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Correlation between quantitative serum HBsAg and HBV DNA test in Korean patients who showed high level of HBsAg. / Lee, Jong Han; Kim, Sue Jung; Ahn, Sang Hoon; Lee, Jinhwa; Park, Yongjung; Kim, Hyon Suk.

In: Journal of Clinical Pathology, Vol. 63, No. 11, 01.11.2010, p. 1027-1031.

Research output: Contribution to journalArticle

TY - JOUR

T1 - Correlation between quantitative serum HBsAg and HBV DNA test in Korean patients who showed high level of HBsAg

AU - Lee, Jong Han

AU - Kim, Sue Jung

AU - Ahn, Sang Hoon

AU - Lee, Jinhwa

AU - Park, Yongjung

AU - Kim, Hyon Suk

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N2 - Aims: The authors aimed to identify the correlation between quantitative hepatitis B surface antigen (HBsAg) and hepatitis B virus (HBV) DNA in Korean patients with a high level of HBsAg (>250 IU/ml) and characteristics of patients for whom quantitative HBsAg can be more suitably used to monitor HBV infection. Methods: Quantitative HBsAg and HBV DNA were measured in collected sera from 565 patients with a high level of HBsAg (>250 IU/ml). The correlation between HBsAg and HBV DNA was analysed by Spearman rank test. We also retrospectively analysed the correlation according to the HBV infection phase in which quantitative HBsAg is more appropriate to be used in clinical practice. Results: The overall correlation between quantitative HBsAg and HBV DNA was significant but very weak (Spearman ρ=0.121, p=0.004). Weak correlations were also noted in chronic hepatitis B patients (ρ=0.123, p=0.019) and in patients with hepatocellular carcinoma (ρ=0.328, p=0.002). No correlation was noted in liver cirrhosis patients (ρ=0.156, p=0.095). Relatively higher correlation was noted in hepatitis B e antigen positive patients without antiviral treatment and patients with a high HBV DNA to HBsAg ratio (>57.93). Conclusions: There was a weak correlation between quantitative HBsAg and HBV DNA. However, quantitative HBsAg appears to be more useful to reflect HBV DNA in the early replicative phase of chronic hepatitis B patients than those in the late non-replicative phase.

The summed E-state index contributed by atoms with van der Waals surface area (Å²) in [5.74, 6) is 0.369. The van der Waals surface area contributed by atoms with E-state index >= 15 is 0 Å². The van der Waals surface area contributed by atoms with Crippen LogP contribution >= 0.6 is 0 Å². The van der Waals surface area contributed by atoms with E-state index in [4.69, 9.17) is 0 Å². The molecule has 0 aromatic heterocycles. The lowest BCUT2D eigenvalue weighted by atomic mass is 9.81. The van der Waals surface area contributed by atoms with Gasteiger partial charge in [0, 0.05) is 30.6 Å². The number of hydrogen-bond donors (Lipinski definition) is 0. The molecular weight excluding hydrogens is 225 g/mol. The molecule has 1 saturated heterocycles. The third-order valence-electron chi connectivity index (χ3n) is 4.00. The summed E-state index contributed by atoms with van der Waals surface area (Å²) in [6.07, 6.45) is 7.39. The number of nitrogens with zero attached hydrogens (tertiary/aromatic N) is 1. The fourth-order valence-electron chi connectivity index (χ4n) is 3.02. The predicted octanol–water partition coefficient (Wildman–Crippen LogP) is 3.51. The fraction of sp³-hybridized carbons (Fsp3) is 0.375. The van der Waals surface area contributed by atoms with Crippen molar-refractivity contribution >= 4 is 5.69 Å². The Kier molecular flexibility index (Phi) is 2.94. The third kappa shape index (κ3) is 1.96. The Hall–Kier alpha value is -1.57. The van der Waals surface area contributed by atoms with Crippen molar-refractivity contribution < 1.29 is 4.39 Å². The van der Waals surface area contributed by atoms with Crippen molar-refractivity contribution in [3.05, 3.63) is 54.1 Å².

AB - Aims: The authors aimed to identify the correlation between quantitative hepatitis B surface antigen (HBsAg) and hepatitis B virus (HBV) DNA in Korean patients with a high level of HBsAg (>250 IU/ml) and characteristics of patients for whom quantitative HBsAg can be more suitably used to monitor HBV infection. Methods: Quantitative HBsAg and HBV DNA were measured in collected sera from 565 patients with a high level of HBsAg (>250 IU/ml). The correlation between HBsAg and HBV DNA was analysed by Spearman rank test. We also retrospectively analysed the correlation according to the HBV infection phase in which quantitative HBsAg is more appropriate to be used in clinical practice. Results: The overall correlation between quantitative HBsAg and HBV DNA was significant but very weak (Spearman ρ=0.121, p=0.004). Weak correlations were also noted in chronic hepatitis B patients (ρ=0.123, p=0.019) and in patients with hepatocellular carcinoma (ρ=0.328, p=0.002). No correlation was noted in liver cirrhosis patients (ρ=0.156, p=0.095). Relatively higher correlation was noted in hepatitis B e antigen positive patients without antiviral treatment and patients with a high HBV DNA to HBsAg ratio (>57.93). Conclusions: There was a weak correlation between quantitative HBsAg and HBV DNA. However, quantitative HBsAg appears to be more useful to reflect HBV DNA in the early replicative phase of chronic hepatitis B patients than those in the late non-replicative phase.